The Queen (Kristin Scott Thomas) in The Audience
theatreReview: Stephen Daldry's direction is crisp in perfectly-timed revival
Have you tried new the Independent Digital Edition apps?
Arts and Entertainment

ebooksNow available in paperback
Arts and Entertainment

  • Get to the point
Latest stories from i100
Have you tried new the Independent Digital Edition apps?

ES Rentals

    Independent Dating

    By clicking 'Search' you
    are agreeing to our
    Terms of Use.

    General Election 2015: ‘We will not sit down with Nicola Sturgeon’, says Ed Balls

    'We will not sit down with Nicola Sturgeon'

    In an exclusive interview, Ed Balls says he won't negotiate his first Budget with SNP MPs - even if Labour need their votes to secure its passage
    VE Day 70th anniversary: How ordinary Britons celebrated the end of war in Europe

    How ordinary Britons celebrated VE Day

    Our perception of VE Day usually involves crowds of giddy Britons casting off the shackles of war with gay abandon. The truth was more nuanced
    They came in with William Caxton's printing press, but typefaces still matter in the digital age

    Typefaces still matter in the digital age

    A new typeface once took years to create, now thousands are available at the click of a drop-down menu. So why do most of us still rely on the old classics, asks Meg Carter?
    Discovery of 'missing link' between the two main life-forms on Earth could explain evolution of animals, say scientists

    'Missing link' between Earth's two life-forms found

    New microbial species tells us something about our dark past, say scientists
    The Pan Am Experience is a 'flight' back to the 1970s that never takes off - at least, not literally

    Pan Am Experience: A 'flight' back to the 70s

    Tim Walker checks in and checks out a four-hour journey with a difference
    Humans aren't alone in indulging in politics - it's everywhere in the animal world

    Humans aren't alone in indulging in politics

    Voting, mutual back-scratching, coups and charismatic leaders - it's everywhere in the animal world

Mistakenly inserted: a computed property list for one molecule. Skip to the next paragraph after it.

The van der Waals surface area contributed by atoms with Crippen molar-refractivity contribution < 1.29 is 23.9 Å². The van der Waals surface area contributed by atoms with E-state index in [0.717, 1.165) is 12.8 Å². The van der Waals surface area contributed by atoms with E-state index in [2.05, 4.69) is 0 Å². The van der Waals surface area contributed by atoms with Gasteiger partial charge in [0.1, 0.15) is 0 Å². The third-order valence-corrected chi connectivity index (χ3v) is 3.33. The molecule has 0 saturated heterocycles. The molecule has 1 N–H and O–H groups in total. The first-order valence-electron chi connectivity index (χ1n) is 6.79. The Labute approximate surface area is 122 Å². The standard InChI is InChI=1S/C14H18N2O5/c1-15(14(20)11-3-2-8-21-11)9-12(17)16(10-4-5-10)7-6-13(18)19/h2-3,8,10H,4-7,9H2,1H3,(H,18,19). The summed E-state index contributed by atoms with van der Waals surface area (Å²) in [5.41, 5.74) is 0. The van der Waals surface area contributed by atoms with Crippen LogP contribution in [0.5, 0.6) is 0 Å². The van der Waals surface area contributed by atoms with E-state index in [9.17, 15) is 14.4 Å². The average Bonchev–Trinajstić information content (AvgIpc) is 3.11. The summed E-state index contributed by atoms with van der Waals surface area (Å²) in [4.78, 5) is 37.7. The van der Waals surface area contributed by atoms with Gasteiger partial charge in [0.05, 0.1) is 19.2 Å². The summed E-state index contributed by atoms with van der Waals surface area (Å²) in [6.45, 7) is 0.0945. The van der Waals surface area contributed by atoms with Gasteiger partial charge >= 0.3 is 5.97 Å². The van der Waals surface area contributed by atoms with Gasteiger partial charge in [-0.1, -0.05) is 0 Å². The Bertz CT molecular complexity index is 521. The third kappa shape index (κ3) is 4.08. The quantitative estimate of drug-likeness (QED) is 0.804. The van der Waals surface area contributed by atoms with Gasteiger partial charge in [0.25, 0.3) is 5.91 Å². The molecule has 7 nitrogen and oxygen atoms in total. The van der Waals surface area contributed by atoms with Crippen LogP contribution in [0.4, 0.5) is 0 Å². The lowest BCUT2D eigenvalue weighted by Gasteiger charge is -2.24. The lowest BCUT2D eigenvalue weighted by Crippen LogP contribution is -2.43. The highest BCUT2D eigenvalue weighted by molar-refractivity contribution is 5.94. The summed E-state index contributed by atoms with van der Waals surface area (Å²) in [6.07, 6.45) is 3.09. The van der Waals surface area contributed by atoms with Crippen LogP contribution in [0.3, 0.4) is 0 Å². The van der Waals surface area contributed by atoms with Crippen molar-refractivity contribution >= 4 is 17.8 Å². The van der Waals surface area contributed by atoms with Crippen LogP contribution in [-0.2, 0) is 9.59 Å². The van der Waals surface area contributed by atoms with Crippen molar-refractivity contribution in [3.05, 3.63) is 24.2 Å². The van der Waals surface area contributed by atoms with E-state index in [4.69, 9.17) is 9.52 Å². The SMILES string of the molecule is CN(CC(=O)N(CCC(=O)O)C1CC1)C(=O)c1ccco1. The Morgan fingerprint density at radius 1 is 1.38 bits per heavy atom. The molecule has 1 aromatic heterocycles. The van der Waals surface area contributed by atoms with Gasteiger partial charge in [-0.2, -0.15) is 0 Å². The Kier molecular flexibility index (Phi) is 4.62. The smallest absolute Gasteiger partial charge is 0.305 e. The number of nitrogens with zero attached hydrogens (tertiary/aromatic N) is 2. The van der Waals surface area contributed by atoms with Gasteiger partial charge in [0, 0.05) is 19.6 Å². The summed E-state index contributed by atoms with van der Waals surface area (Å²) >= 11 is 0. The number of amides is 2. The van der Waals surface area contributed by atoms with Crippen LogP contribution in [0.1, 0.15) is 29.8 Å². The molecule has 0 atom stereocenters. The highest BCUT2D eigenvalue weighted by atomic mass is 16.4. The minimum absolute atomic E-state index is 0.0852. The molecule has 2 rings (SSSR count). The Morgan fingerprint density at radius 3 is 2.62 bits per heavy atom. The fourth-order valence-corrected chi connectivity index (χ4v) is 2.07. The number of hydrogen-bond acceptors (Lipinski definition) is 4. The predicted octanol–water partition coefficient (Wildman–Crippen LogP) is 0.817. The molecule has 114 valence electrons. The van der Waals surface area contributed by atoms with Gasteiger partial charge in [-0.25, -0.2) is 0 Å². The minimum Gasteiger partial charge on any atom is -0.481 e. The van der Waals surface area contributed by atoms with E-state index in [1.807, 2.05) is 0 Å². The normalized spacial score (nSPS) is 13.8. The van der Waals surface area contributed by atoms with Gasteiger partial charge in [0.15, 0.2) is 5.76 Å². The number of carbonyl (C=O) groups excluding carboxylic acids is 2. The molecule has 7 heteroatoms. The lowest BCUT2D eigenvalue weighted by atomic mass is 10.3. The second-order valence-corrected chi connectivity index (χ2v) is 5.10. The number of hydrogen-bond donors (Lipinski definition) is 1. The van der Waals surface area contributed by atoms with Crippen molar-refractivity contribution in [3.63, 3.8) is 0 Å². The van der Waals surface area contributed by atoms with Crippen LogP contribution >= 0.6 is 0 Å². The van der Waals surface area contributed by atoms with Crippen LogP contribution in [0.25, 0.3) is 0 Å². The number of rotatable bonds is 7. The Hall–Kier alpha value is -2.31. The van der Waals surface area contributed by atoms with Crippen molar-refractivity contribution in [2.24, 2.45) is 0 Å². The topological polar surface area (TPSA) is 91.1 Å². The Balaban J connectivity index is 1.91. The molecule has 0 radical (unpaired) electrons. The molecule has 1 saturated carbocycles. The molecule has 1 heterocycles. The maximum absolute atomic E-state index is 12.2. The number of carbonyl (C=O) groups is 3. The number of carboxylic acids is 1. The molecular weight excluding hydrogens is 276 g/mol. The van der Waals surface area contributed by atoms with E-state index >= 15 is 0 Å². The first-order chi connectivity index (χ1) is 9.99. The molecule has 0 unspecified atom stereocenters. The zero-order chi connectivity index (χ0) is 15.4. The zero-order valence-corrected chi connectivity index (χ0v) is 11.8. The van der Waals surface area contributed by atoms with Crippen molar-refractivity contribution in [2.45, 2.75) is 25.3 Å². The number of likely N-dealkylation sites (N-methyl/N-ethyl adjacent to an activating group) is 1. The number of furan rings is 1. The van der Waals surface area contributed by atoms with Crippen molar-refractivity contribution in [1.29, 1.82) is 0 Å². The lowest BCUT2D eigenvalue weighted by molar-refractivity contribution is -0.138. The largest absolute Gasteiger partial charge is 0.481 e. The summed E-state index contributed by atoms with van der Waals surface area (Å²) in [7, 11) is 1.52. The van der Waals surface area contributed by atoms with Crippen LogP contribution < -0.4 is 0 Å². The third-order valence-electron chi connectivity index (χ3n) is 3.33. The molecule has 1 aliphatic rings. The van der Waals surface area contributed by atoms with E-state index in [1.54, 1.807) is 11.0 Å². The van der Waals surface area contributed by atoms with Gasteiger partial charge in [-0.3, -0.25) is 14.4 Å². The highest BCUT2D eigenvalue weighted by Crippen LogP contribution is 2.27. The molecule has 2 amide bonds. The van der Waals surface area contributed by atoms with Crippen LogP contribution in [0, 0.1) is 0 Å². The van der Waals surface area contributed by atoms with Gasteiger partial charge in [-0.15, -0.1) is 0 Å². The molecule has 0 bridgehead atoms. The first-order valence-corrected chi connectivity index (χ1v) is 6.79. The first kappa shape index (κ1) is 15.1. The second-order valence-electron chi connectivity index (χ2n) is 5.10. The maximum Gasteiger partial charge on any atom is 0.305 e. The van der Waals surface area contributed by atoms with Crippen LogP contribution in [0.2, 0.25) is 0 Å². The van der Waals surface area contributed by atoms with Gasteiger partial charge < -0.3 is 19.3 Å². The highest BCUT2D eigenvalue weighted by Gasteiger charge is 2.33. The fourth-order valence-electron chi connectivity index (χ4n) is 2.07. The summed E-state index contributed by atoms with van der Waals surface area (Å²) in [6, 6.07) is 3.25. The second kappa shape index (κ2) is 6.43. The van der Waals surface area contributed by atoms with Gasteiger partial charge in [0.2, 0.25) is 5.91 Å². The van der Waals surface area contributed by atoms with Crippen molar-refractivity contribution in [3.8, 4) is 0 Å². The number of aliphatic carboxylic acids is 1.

Crisp sales are in decline - but this tasty trivia might tempt back the turncoats

    Crisp sales are in decline

    As a nation we're filling up on popcorn and pitta chips and forsaking their potato-based predecessors
    Ronald McDonald the muse? Why Banksy, Ron English and Keith Coventry are lovin' Maccy D's

    Ronald McDonald the muse

    A new wave of artists is taking inspiration from the fast food chain
    13 best picnic blankets

    13 best picnic blankets

    Dine al fresco without the grass stains and damp bottoms with something from our pick of picnic rugs
    Barcelona 3 Bayern Munich 0 player ratings: Lionel Messi scores twice - but does he score highest in our ratings?

    Barcelona vs Bayern Munich player ratings

    Lionel Messi scores twice - but does he score highest in our ratings?
    Martin Guptill: Explosive New Zealand batsman who sets the range for Kiwis' big guns

    Explosive batsman who sets the range for Kiwis' big guns

    Martin Guptill has smashed early runs for Derbyshire and tells Richard Edwards to expect more from the 'freakish' Brendon McCullum and his buoyant team during their tour of England
    General Election 2015: Ed Miliband's unlikely journey from hapless geek to heart-throb

    Miliband's unlikely journey from hapless geek to heart-throb

    He was meant to be Labour's biggest handicap - but has become almost an asset
    General Election 2015: A guide to the smaller parties, from the the National Health Action Party to the Church of the Militant Elvis Party

    On the margins

    From Militant Elvis to Women's Equality: a guide to the underdogs standing in the election
    Amr Darrag: Ex-Muslim Brotherhood minister in exile still believes Egypt's military regime can be replaced with 'moderate' Islamic rule

    'This is the battle of young Egypt for the future of our country'

    Ex-Muslim Brotherhood minister Amr Darrag still believes the opposition can rid Egypt of its military regime and replace it with 'moderate' Islamic rule, he tells Robert Fisk
    Why patients must rely less on doctors: Improving our own health is the 'blockbuster drug of the century'

    Why patients must rely less on doctors

    Improving our own health is the 'blockbuster drug of the century'